By Sarah Rubinstein | Bond LSC

Bing Yang is a Bond Life Sciences Center principal investigator. | Photo by Braiden Wade, Bond LSC

For a researcher passionate about making crops more resilient against diseases, working in a rapidly growing, influential country was a huge opportunity. 

Bing Yang, a Bond Life Sciences Center principal investigator, put his knowledge into practice earlier this year in India thanks to a recent Fulbright Specialist Program award. 

“It was a very rich experience for me to go there and have that firsthand experience in a foreign country,” Yang said. 

Yang ran a two-week project at Punjab Agricultural University in India, leading workshops and giving lectures on genome editing in plants. As a scientist who works with technologies that improves a crop’s disease resistance and makes plants as efficient as possible, he was especially interested in sharing his findings in India to bridge the information gap to help ramp up productivity in India. 

“India is the most populous nation in the world and agriculture is a big part of their economy, so they’re very interested in technologies to make their plants more productive,” he said. 

Yang learned of the Fulbright opportunity when a visiting scholar from Punjab Agricultural University came to work in his lab and encouraged him to apply. The Fulbright Specialist Program links Indian and American universities and institutions to draw on the expertise of U.S. scholars. Specialists enhance their understanding of the cultural and educational contexts of the host country while educating in their areas of expertise, according to the United States – India Educational Foundation website.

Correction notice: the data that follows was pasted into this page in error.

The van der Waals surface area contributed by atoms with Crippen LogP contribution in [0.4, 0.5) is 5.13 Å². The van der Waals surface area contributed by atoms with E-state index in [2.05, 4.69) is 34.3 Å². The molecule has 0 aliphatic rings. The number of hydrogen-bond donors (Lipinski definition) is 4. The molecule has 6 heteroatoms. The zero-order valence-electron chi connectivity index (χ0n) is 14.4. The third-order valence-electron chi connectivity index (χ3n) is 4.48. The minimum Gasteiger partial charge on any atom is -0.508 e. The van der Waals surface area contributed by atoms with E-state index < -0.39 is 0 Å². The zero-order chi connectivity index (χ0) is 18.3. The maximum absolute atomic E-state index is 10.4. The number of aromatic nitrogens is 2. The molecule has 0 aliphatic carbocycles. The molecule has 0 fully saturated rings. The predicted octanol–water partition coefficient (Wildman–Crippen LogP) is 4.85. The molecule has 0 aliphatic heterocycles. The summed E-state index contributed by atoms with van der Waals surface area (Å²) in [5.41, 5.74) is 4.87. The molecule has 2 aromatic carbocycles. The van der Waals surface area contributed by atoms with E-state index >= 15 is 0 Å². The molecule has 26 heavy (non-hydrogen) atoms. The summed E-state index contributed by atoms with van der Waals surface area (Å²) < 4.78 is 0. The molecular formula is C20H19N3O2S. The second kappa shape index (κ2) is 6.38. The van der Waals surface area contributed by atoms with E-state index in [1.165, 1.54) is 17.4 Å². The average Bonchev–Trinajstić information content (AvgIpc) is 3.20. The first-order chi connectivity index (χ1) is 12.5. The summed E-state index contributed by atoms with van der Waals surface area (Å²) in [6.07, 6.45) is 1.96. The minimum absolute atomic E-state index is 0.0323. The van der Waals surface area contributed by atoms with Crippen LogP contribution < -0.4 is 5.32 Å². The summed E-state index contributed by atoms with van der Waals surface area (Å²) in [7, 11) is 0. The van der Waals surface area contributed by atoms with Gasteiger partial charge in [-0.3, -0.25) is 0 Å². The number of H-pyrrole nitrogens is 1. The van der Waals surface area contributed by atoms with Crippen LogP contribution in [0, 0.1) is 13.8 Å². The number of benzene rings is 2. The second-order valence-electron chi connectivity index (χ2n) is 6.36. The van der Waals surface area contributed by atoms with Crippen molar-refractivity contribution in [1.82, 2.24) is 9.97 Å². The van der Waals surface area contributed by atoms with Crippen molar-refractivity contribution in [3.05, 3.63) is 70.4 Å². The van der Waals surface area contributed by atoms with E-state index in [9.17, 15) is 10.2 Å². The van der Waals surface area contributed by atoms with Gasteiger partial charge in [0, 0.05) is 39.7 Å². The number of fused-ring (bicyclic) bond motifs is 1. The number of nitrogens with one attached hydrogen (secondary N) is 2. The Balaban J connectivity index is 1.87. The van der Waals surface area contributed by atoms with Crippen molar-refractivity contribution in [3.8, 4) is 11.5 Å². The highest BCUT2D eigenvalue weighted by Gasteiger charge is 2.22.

Once he arrived, Yang adapted his teaching style to a different set of students. While his students at Mizzou were well-versed in this technology, he had to approach this workshop from the ground up. He also faced the struggle of educating the students within such a short period of time. 

“The first step I took was giving them the big picture about the technology,” he said, “and then they can simulate or teach other pupils in order to expand the technology.”

Throughout his workshop, he connected with the students and their excitement to learn. His students even sent him back news articles documenting their collaboration.

“It was a wonderful experience, they loved to hear lectures especially from people from other countries.” 

The experience left Yang wanting to extend the collaboration further. He is interested in going back to hold another workshop and hopes to create an exchange program between students and faculty from the universities. 

“They’re a diverse body of students and participants who learned from this hands-on experience in such a short time,” he said. 

Find more about this Fulbright grant and other cross-cultural educational opportunities at